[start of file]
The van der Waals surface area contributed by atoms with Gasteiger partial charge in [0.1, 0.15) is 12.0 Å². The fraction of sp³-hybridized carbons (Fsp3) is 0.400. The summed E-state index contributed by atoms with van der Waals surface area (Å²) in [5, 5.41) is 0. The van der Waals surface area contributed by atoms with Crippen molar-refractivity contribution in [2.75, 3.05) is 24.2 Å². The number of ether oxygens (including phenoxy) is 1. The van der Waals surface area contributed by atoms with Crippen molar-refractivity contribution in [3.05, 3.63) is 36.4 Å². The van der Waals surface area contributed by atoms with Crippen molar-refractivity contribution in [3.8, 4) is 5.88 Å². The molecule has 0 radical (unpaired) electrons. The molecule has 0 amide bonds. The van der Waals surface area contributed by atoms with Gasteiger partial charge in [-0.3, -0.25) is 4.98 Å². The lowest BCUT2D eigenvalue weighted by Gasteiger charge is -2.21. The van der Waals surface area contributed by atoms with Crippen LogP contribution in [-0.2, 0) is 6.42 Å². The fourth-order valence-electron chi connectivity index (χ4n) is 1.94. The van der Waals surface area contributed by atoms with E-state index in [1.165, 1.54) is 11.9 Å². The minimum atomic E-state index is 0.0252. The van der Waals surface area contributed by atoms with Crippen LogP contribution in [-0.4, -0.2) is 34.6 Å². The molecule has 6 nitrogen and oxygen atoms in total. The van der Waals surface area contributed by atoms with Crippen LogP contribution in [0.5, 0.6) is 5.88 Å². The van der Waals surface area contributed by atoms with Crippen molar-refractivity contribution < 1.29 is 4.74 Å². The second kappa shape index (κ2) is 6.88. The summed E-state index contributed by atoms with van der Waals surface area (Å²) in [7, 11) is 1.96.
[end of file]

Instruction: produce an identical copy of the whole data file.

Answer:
The van der Waals surface area contributed by atoms with Gasteiger partial charge in [0.1, 0.15) is 12.0 Å². The fraction of sp³-hybridized carbons (Fsp3) is 0.400. The summed E-state index contributed by atoms with van der Waals surface area (Å²) in [5, 5.41) is 0. The van der Waals surface area contributed by atoms with Crippen molar-refractivity contribution in [2.75, 3.05) is 24.2 Å². The number of ether oxygens (including phenoxy) is 1. The van der Waals surface area contributed by atoms with Crippen molar-refractivity contribution in [3.05, 3.63) is 36.4 Å². The van der Waals surface area contributed by atoms with Crippen molar-refractivity contribution in [3.8, 4) is 5.88 Å². The molecule has 0 radical (unpaired) electrons. The molecule has 0 amide bonds. The van der Waals surface area contributed by atoms with Gasteiger partial charge in [-0.3, -0.25) is 4.98 Å². The lowest BCUT2D eigenvalue weighted by Gasteiger charge is -2.21. The van der Waals surface area contributed by atoms with Crippen LogP contribution in [-0.2, 0) is 6.42 Å². The fourth-order valence-electron chi connectivity index (χ4n) is 1.94. The van der Waals surface area contributed by atoms with E-state index in [1.165, 1.54) is 11.9 Å². The minimum atomic E-state index is 0.0252. The van der Waals surface area contributed by atoms with Crippen LogP contribution in [-0.4, -0.2) is 34.6 Å². The molecule has 6 nitrogen and oxygen atoms in total. The van der Waals surface area contributed by atoms with Crippen LogP contribution in [0.5, 0.6) is 5.88 Å². The van der Waals surface area contributed by atoms with Crippen molar-refractivity contribution < 1.29 is 4.74 Å². The second kappa shape index (κ2) is 6.88. The summed E-state index contributed by atoms with van der Waals surface area (Å²) in [7, 11) is 1.96.